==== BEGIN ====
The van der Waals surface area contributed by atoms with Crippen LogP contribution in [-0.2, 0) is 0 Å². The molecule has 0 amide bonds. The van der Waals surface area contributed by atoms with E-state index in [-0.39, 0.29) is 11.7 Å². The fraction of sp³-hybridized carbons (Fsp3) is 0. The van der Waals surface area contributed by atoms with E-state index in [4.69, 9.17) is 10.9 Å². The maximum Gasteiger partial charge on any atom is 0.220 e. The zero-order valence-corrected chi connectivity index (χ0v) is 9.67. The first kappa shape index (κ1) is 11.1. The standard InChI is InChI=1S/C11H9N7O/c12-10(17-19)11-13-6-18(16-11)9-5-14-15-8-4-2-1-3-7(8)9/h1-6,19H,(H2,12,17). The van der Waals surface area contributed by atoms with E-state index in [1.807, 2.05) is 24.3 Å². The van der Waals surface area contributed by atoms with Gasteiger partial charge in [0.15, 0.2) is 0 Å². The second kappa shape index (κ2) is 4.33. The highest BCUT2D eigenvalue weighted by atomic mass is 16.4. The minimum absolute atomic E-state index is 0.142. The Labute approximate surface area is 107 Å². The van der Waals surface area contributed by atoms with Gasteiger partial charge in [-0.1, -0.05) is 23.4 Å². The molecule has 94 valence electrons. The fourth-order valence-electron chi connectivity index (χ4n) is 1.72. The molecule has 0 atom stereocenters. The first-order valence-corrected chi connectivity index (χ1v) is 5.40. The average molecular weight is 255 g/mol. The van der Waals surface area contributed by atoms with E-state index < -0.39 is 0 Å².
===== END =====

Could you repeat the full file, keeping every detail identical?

The van der Waals surface area contributed by atoms with Crippen LogP contribution in [-0.2, 0) is 0 Å². The molecule has 0 amide bonds. The van der Waals surface area contributed by atoms with E-state index in [-0.39, 0.29) is 11.7 Å². The fraction of sp³-hybridized carbons (Fsp3) is 0. The van der Waals surface area contributed by atoms with E-state index in [4.69, 9.17) is 10.9 Å². The maximum Gasteiger partial charge on any atom is 0.220 e. The zero-order valence-corrected chi connectivity index (χ0v) is 9.67. The first kappa shape index (κ1) is 11.1. The standard InChI is InChI=1S/C11H9N7O/c12-10(17-19)11-13-6-18(16-11)9-5-14-15-8-4-2-1-3-7(8)9/h1-6,19H,(H2,12,17). The van der Waals surface area contributed by atoms with E-state index in [1.807, 2.05) is 24.3 Å². The van der Waals surface area contributed by atoms with Gasteiger partial charge in [0.15, 0.2) is 0 Å². The second kappa shape index (κ2) is 4.33. The highest BCUT2D eigenvalue weighted by atomic mass is 16.4. The minimum absolute atomic E-state index is 0.142. The Labute approximate surface area is 107 Å². The van der Waals surface area contributed by atoms with Gasteiger partial charge in [-0.1, -0.05) is 23.4 Å². The molecule has 94 valence electrons. The fourth-order valence-electron chi connectivity index (χ4n) is 1.72. The molecule has 0 atom stereocenters. The first-order valence-corrected chi connectivity index (χ1v) is 5.40. The average molecular weight is 255 g/mol. The van der Waals surface area contributed by atoms with E-state index < -0.39 is 0 Å².